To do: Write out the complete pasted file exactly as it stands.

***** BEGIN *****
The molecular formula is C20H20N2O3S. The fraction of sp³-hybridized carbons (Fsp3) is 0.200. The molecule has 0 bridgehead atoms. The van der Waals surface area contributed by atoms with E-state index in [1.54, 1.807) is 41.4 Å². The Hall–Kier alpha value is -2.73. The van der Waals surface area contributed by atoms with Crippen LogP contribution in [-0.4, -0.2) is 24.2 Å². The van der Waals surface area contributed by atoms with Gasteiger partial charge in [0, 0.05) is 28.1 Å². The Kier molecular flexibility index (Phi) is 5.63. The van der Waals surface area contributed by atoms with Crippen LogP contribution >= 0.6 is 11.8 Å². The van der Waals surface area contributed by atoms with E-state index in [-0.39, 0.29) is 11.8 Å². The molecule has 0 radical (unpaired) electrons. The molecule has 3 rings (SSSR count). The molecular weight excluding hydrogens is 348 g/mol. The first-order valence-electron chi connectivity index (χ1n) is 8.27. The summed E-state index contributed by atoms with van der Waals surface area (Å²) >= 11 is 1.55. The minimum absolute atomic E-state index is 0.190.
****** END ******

The molecular formula is C20H20N2O3S. The fraction of sp³-hybridized carbons (Fsp3) is 0.200. The molecule has 0 bridgehead atoms. The van der Waals surface area contributed by atoms with E-state index in [1.54, 1.807) is 41.4 Å². The Hall–Kier alpha value is -2.73. The van der Waals surface area contributed by atoms with Crippen LogP contribution in [-0.4, -0.2) is 24.2 Å². The van der Waals surface area contributed by atoms with Gasteiger partial charge in [0, 0.05) is 28.1 Å². The Kier molecular flexibility index (Phi) is 5.63. The van der Waals surface area contributed by atoms with Crippen LogP contribution >= 0.6 is 11.8 Å². The van der Waals surface area contributed by atoms with E-state index in [-0.39, 0.29) is 11.8 Å². The molecule has 0 radical (unpaired) electrons. The molecule has 3 rings (SSSR count). The molecular weight excluding hydrogens is 348 g/mol. The first-order valence-electron chi connectivity index (χ1n) is 8.27. The summed E-state index contributed by atoms with van der Waals surface area (Å²) >= 11 is 1.55. The minimum absolute atomic E-state index is 0.190.